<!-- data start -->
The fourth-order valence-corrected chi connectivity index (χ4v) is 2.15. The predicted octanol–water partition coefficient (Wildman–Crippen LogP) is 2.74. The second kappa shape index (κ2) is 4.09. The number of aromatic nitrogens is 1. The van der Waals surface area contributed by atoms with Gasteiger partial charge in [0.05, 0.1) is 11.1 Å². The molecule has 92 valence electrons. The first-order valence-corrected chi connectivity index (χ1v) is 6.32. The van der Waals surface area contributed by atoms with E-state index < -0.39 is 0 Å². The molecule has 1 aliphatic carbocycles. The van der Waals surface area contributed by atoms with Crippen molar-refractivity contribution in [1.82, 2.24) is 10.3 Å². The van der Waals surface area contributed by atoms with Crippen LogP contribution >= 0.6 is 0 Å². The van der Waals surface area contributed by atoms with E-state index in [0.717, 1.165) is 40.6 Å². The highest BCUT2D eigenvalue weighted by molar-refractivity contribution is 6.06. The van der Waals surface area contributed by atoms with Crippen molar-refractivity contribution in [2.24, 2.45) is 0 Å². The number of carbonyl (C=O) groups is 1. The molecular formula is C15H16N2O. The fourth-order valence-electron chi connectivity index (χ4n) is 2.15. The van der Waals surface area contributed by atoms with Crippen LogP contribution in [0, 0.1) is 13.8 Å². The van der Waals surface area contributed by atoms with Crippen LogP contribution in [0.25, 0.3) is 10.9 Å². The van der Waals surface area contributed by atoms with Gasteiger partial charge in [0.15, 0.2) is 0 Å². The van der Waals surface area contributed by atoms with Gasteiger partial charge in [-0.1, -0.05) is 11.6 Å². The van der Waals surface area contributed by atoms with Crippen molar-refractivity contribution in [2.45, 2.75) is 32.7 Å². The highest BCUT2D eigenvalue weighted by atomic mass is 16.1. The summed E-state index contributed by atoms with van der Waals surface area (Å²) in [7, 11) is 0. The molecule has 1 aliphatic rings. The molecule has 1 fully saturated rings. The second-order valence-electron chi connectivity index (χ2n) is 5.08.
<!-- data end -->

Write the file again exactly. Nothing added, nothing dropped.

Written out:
The fourth-order valence-corrected chi connectivity index (χ4v) is 2.15. The predicted octanol–water partition coefficient (Wildman–Crippen LogP) is 2.74. The second kappa shape index (κ2) is 4.09. The number of aromatic nitrogens is 1. The van der Waals surface area contributed by atoms with Gasteiger partial charge in [0.05, 0.1) is 11.1 Å². The molecule has 92 valence electrons. The first-order valence-corrected chi connectivity index (χ1v) is 6.32. The van der Waals surface area contributed by atoms with E-state index < -0.39 is 0 Å². The molecule has 1 aliphatic carbocycles. The van der Waals surface area contributed by atoms with Crippen molar-refractivity contribution in [1.82, 2.24) is 10.3 Å². The van der Waals surface area contributed by atoms with Crippen LogP contribution >= 0.6 is 0 Å². The van der Waals surface area contributed by atoms with E-state index in [0.717, 1.165) is 40.6 Å². The highest BCUT2D eigenvalue weighted by molar-refractivity contribution is 6.06. The van der Waals surface area contributed by atoms with Crippen molar-refractivity contribution in [2.24, 2.45) is 0 Å². The number of carbonyl (C=O) groups is 1. The molecular formula is C15H16N2O. The fourth-order valence-electron chi connectivity index (χ4n) is 2.15. The van der Waals surface area contributed by atoms with Crippen LogP contribution in [0, 0.1) is 13.8 Å². The van der Waals surface area contributed by atoms with Crippen LogP contribution in [0.25, 0.3) is 10.9 Å². The van der Waals surface area contributed by atoms with Gasteiger partial charge in [0.15, 0.2) is 0 Å². The van der Waals surface area contributed by atoms with Gasteiger partial charge in [-0.1, -0.05) is 11.6 Å². The van der Waals surface area contributed by atoms with Crippen molar-refractivity contribution in [2.45, 2.75) is 32.7 Å². The highest BCUT2D eigenvalue weighted by atomic mass is 16.1. The summed E-state index contributed by atoms with van der Waals surface area (Å²) in [7, 11) is 0. The molecule has 1 aliphatic rings. The molecule has 1 fully saturated rings. The second-order valence-electron chi connectivity index (χ2n) is 5.08.